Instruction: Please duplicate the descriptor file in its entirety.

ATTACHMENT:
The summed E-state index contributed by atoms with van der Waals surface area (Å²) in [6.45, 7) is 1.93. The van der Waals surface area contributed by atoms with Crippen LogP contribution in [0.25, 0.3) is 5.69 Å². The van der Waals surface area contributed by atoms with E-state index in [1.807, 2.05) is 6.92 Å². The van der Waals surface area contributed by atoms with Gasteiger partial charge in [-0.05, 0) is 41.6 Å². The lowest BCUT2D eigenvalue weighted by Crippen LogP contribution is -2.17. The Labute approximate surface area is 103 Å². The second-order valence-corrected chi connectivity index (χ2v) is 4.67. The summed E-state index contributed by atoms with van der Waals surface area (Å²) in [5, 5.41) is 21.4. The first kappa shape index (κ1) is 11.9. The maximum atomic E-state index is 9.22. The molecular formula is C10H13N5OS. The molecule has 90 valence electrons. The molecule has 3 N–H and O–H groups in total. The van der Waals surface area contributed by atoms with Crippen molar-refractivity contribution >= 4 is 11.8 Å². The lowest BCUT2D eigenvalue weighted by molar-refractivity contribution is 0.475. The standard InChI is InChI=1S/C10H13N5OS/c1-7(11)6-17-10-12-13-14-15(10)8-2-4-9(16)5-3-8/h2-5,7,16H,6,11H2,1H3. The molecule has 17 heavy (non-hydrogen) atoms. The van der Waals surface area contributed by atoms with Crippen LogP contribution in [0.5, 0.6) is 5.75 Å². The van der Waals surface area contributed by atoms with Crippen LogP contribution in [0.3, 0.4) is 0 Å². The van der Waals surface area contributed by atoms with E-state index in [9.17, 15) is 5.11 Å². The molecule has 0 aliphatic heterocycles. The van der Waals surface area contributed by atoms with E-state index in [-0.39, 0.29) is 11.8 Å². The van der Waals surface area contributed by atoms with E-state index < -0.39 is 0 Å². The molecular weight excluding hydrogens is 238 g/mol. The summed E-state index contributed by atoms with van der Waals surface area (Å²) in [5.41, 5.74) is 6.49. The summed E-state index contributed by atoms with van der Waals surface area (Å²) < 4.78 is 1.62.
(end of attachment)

The summed E-state index contributed by atoms with van der Waals surface area (Å²) in [6.45, 7) is 1.93. The van der Waals surface area contributed by atoms with Crippen LogP contribution in [0.25, 0.3) is 5.69 Å². The van der Waals surface area contributed by atoms with E-state index in [1.807, 2.05) is 6.92 Å². The van der Waals surface area contributed by atoms with Gasteiger partial charge in [-0.05, 0) is 41.6 Å². The lowest BCUT2D eigenvalue weighted by Crippen LogP contribution is -2.17. The Labute approximate surface area is 103 Å². The second-order valence-corrected chi connectivity index (χ2v) is 4.67. The summed E-state index contributed by atoms with van der Waals surface area (Å²) in [5, 5.41) is 21.4. The first kappa shape index (κ1) is 11.9. The maximum atomic E-state index is 9.22. The molecular formula is C10H13N5OS. The molecule has 90 valence electrons. The molecule has 3 N–H and O–H groups in total. The van der Waals surface area contributed by atoms with Crippen molar-refractivity contribution >= 4 is 11.8 Å². The lowest BCUT2D eigenvalue weighted by molar-refractivity contribution is 0.475. The standard InChI is InChI=1S/C10H13N5OS/c1-7(11)6-17-10-12-13-14-15(10)8-2-4-9(16)5-3-8/h2-5,7,16H,6,11H2,1H3. The molecule has 17 heavy (non-hydrogen) atoms. The van der Waals surface area contributed by atoms with Crippen LogP contribution in [0.5, 0.6) is 5.75 Å². The van der Waals surface area contributed by atoms with Crippen LogP contribution in [0.3, 0.4) is 0 Å². The van der Waals surface area contributed by atoms with E-state index in [9.17, 15) is 5.11 Å². The molecule has 0 aliphatic heterocycles. The van der Waals surface area contributed by atoms with E-state index in [-0.39, 0.29) is 11.8 Å². The van der Waals surface area contributed by atoms with E-state index < -0.39 is 0 Å². The molecular weight excluding hydrogens is 238 g/mol. The summed E-state index contributed by atoms with van der Waals surface area (Å²) in [5.41, 5.74) is 6.49. The summed E-state index contributed by atoms with van der Waals surface area (Å²) < 4.78 is 1.62.